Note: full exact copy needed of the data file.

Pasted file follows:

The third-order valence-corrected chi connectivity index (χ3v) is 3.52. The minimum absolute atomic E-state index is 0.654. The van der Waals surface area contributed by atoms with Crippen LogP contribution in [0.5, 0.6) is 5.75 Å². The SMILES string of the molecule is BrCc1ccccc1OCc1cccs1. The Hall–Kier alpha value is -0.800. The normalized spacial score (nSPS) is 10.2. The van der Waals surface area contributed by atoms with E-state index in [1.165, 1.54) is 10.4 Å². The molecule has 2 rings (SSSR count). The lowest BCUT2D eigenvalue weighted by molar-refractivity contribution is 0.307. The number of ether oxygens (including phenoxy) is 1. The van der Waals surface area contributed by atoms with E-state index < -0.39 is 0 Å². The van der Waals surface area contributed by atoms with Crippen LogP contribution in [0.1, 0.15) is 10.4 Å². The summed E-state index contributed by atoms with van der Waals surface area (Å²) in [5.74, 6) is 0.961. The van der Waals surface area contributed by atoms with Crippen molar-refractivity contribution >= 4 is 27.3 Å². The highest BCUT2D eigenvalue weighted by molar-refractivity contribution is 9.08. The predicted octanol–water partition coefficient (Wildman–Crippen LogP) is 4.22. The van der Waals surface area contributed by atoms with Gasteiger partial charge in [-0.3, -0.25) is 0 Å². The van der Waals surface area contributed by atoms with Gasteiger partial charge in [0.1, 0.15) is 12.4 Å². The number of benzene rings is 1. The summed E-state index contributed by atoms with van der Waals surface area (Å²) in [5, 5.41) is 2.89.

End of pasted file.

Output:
The third-order valence-corrected chi connectivity index (χ3v) is 3.52. The minimum absolute atomic E-state index is 0.654. The van der Waals surface area contributed by atoms with Crippen LogP contribution in [0.5, 0.6) is 5.75 Å². The SMILES string of the molecule is BrCc1ccccc1OCc1cccs1. The Hall–Kier alpha value is -0.800. The normalized spacial score (nSPS) is 10.2. The van der Waals surface area contributed by atoms with E-state index in [1.165, 1.54) is 10.4 Å². The molecule has 2 rings (SSSR count). The lowest BCUT2D eigenvalue weighted by molar-refractivity contribution is 0.307. The number of ether oxygens (including phenoxy) is 1. The van der Waals surface area contributed by atoms with E-state index < -0.39 is 0 Å². The van der Waals surface area contributed by atoms with Crippen LogP contribution in [0.1, 0.15) is 10.4 Å². The summed E-state index contributed by atoms with van der Waals surface area (Å²) in [5.74, 6) is 0.961. The van der Waals surface area contributed by atoms with Crippen molar-refractivity contribution >= 4 is 27.3 Å². The highest BCUT2D eigenvalue weighted by molar-refractivity contribution is 9.08. The predicted octanol–water partition coefficient (Wildman–Crippen LogP) is 4.22. The van der Waals surface area contributed by atoms with Gasteiger partial charge in [-0.3, -0.25) is 0 Å². The van der Waals surface area contributed by atoms with Gasteiger partial charge in [0.1, 0.15) is 12.4 Å². The number of benzene rings is 1. The summed E-state index contributed by atoms with van der Waals surface area (Å²) in [5, 5.41) is 2.89.